Hi everyone! Today I have a different kind of review than normal. In my most recent Week in Review post I asked if you wonderful readers would like me to review either of the books I read for school. I got a couple comments asking for reviews of To Kill a Mockingbird by Harper Lee. I have a lot to say, not really regarding the book, but more about how reading it for school affected how I liked the book. Therefore, I have come up with a discussion/review post where I can just talk about everything!
Being that I read it for school, the teacher stretched the book out for about two months. She, in my opinion, overanalyzed the book which made for an awful reading experience. I feel like whenever I’ve read a book for a class I’ve never read a book and enjoyed it to the extent that I have when reading a book for pleasure. I’m not sure if it’s the idea that I’m being forced to read the book, the teacher’s way of teaching the book, or a combination of both, but I do know that reading a book for school has most often times doomed me to have only neutral feelings down to utter dislike and nothing better.
Some people may just think that it’s because I just don’t like the “classics,” I’m a YA person and that they’re too boring or difficult for a teenager to like or understand. Others probably just believe when a teen complains about reading a book for school that they just don’t like homework or reading, period. But clearly for me that’s not the case. I LOVE reading, and I do venture outside the worlds of YA to read a “sophisticated” classic or adult book every now and then.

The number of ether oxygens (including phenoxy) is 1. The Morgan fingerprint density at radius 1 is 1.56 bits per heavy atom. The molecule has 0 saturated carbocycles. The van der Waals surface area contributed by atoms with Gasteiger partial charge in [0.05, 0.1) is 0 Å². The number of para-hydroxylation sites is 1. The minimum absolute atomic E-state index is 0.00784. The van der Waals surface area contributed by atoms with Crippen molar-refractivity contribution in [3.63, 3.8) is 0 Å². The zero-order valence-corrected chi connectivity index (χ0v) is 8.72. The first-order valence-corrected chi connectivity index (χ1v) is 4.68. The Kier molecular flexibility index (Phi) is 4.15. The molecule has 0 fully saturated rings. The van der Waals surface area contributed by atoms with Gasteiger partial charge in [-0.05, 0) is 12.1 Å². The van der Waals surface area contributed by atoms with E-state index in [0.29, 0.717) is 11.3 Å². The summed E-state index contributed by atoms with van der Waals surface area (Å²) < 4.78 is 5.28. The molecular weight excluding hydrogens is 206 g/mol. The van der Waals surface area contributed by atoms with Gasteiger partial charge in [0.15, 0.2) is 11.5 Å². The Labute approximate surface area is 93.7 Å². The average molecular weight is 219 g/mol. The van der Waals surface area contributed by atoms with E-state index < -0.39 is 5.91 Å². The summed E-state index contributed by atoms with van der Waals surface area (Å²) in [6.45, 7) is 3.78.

So I want to hear from you guys: Does reading a book for a class affect your feelings toward the book?
Now on to the review…
Release Date: April 2010 (Originally 1960)
Format: Mass Market Paperback
Genre(s): Classic, Historical Fiction
Synopsis from Goodreads:
The unforgettable novel of a childhood in a sleepy Southern town and the crisis of conscience that rocked it, To Kill A Mockingbird became both an instant bestseller and a critical success when it was first published in 1960. It went on to win the Pulitzer Prize in 1961 and was later made into an Academy Award-winning film, also a classic. Compassionate, dramatic, and deeply moving, To Kill A Mockingbird takes readers to the roots of human behavior – to innocence and experience, kindness and cruelty, love and hatred, humor and pathos. Now with over 18 million copies in print and translated into ten languages, this regional story by a young Alabama woman claims universal appeal. Harper Lee always considered her book to be a simple love story. Today it is regarded as a masterpiece of American literature.
To Kill a Mockingbird is a book that will really change you. It will make you think, and make you re-evaluate yourself as a person. Are you like Atticus? Dolphus Raymond? Bob Ewell? Boo Radley? Miss Stephanie? But I’m not really going to talk about the morals and all the hidden symbolism within the book because that’s like English class. I’m going to talk about the story.
I love how Harper Lee made the whole story a flashback. Right from the first page you know how everything will turn out, but yet you don’t, because you haven’t read the book yet. After I finished the book I went back to page 1 and re-read the first chapter again. It really brought the story full-circle.
I don’t really have much to say about this book other than I think it’s really worth the read. A beautiful coming of age story about learning the ways of life and just how cruel some people can be.
Like I mentioned above in the discussion, reading this book for class had a negative affect on my feelings toward this book. I really believe if I’d’ve read it on my own I would have enjoyed it much more for the story.